Differences between AD and melancholic depression have been demonstrated in neurophysiological studies. In a study of the assessment of the visual evoked potentials using electroencephalogram (EEG) after a visual stimulus, N80 and P100 latencies were significantly shorter in AD and longer in melancholic patients.62 In another study, the loudness dependence of auditory evoked potentials (LDAEP) recorded in the EEG was stronger in AD patients than in those with non-AD. Since LDAEP has been proposed as a biomarker of serotonin activity, the results suggest a relatively deficient serotonergic activity in patients with AD, which may be connected with their mood reactivity.63 Recently, Veronezi et al,64 using the transcranial magnetic stimulation method, found increased motor cortical facilitation and decreased inhibition in AD compared with other depression subtypes. This was related to gamma-aminobutyric acid A-receptor and glutamatergic activity in the motor cortex.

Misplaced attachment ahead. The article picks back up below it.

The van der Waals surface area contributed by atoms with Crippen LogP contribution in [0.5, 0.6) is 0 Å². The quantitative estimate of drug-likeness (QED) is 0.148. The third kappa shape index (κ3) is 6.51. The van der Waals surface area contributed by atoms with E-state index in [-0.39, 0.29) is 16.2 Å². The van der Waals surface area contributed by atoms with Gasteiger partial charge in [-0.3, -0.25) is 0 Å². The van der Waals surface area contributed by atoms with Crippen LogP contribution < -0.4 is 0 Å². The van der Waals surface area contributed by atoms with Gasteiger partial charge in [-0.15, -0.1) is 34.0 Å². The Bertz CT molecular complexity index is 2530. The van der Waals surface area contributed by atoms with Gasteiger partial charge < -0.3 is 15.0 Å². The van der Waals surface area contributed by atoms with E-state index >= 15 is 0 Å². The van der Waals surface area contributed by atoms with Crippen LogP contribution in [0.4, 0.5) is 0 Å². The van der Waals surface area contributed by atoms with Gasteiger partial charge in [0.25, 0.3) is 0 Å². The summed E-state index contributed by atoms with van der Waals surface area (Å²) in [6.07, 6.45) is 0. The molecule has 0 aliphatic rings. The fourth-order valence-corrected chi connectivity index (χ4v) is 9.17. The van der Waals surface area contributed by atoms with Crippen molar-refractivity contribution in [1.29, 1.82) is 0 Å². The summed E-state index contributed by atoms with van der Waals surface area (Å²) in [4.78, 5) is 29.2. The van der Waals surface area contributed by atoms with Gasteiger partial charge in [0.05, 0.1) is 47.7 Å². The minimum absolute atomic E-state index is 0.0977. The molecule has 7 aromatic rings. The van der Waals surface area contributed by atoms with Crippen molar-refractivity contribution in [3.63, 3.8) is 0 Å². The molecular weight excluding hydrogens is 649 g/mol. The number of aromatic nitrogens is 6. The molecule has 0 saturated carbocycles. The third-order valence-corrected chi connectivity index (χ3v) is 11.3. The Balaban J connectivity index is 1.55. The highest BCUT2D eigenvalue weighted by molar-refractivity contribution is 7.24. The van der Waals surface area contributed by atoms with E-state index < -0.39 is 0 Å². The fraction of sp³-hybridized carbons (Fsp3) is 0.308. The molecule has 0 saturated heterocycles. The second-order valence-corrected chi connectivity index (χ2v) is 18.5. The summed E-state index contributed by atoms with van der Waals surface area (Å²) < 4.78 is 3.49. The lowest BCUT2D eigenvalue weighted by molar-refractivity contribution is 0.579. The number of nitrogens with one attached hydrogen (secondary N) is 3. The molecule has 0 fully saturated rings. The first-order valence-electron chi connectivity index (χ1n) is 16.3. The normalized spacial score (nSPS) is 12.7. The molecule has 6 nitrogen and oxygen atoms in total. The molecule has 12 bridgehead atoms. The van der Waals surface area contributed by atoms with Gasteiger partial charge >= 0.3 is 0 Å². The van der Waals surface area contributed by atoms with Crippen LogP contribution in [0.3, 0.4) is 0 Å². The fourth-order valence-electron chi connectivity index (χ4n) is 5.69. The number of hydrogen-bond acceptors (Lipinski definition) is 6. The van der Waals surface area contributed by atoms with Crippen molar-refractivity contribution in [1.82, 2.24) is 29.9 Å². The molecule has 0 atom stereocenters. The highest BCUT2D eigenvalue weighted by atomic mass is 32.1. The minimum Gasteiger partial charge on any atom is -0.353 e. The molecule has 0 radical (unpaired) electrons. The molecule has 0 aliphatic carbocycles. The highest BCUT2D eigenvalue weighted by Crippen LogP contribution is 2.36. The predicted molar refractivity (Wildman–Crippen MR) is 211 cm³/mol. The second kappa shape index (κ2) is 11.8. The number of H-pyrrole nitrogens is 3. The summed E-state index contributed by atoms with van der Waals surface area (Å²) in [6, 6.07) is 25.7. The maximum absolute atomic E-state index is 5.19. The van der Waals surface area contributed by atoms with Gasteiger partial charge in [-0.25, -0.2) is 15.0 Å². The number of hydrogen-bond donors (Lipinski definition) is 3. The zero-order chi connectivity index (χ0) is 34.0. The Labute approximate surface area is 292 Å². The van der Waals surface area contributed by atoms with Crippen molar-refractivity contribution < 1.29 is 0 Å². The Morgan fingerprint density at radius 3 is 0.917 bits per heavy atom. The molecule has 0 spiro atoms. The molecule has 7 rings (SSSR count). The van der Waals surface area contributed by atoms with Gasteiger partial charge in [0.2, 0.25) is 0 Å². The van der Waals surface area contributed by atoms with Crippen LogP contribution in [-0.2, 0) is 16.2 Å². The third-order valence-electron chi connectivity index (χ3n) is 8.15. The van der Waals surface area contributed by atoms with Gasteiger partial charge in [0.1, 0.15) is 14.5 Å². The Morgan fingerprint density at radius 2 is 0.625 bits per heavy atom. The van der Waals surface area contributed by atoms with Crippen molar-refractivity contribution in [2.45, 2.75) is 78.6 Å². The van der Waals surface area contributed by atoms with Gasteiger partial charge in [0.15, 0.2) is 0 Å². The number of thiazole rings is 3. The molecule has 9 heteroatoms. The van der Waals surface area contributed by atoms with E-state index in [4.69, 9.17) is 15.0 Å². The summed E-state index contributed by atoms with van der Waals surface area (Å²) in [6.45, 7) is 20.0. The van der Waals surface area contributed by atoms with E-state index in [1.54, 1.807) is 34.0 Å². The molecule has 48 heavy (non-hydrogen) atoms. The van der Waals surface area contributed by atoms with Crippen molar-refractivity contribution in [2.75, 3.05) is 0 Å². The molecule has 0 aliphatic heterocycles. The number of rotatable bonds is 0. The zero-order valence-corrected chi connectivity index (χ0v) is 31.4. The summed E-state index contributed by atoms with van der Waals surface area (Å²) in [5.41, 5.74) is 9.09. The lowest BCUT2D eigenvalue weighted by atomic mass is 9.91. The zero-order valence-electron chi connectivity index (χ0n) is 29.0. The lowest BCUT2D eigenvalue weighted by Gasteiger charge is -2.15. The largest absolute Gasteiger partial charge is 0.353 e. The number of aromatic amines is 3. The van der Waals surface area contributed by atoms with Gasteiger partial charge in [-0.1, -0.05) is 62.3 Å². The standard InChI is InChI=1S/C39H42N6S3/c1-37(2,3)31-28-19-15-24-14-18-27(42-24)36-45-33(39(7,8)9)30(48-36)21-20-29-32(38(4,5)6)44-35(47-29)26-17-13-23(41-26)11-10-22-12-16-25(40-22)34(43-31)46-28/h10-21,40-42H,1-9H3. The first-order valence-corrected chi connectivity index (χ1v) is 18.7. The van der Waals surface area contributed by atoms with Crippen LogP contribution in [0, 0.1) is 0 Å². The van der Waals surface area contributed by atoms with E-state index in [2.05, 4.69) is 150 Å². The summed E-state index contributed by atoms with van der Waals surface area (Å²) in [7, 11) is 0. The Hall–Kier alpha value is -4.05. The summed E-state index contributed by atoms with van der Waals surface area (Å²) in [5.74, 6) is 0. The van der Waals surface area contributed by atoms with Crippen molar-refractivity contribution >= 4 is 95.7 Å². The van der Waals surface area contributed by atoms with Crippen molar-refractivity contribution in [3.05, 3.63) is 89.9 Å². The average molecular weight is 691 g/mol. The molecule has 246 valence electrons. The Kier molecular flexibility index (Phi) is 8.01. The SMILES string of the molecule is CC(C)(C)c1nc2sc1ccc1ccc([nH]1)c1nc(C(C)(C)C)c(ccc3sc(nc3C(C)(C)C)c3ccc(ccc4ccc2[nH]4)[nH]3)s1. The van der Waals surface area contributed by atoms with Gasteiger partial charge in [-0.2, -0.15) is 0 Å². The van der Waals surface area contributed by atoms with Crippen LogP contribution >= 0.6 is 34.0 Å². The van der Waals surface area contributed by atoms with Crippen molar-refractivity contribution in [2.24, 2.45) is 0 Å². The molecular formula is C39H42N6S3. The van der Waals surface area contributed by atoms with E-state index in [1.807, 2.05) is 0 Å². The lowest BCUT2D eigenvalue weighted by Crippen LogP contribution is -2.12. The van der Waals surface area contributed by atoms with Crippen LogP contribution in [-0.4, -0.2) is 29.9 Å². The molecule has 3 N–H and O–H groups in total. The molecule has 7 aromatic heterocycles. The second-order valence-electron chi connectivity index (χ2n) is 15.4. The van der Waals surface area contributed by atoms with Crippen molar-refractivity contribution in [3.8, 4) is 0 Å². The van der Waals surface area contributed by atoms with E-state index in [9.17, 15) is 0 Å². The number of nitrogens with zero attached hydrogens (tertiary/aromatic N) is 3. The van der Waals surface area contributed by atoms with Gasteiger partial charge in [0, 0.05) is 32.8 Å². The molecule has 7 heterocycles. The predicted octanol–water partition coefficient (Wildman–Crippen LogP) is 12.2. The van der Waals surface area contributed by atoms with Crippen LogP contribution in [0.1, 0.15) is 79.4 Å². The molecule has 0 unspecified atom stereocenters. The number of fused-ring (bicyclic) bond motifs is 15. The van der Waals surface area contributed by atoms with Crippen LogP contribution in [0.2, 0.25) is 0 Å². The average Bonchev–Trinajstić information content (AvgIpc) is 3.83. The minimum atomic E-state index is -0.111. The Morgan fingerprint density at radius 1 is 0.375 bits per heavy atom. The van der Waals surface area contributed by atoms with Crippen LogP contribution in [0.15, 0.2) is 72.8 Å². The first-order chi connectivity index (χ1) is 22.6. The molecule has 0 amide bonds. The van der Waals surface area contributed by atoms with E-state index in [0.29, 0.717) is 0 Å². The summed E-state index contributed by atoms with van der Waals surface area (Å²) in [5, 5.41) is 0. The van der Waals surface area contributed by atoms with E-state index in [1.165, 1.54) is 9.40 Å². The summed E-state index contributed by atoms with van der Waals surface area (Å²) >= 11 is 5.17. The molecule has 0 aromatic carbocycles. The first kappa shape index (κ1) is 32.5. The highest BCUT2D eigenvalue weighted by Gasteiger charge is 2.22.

Recently, a systematic literature review on neuropsychological studies in melancholic depression and AD was published.65 The authors compared the results of cognitive tests in melancholic and non-melancholic type of depression (NMD).65 According to the review, melancholic patients have poorer performance compared to NMD patients when it comes to tasks involving verbal and visual memory, executive function, sustained attention and span, as well as psychomotor speed. In the authors’ opinion, verbal fluency tests and psychomotor speed tasks seem to be suitable tools for differentiating AD from melancholic depression, since melancholic patients performed worse and showed more extensive and greater impairments than NMD patients.65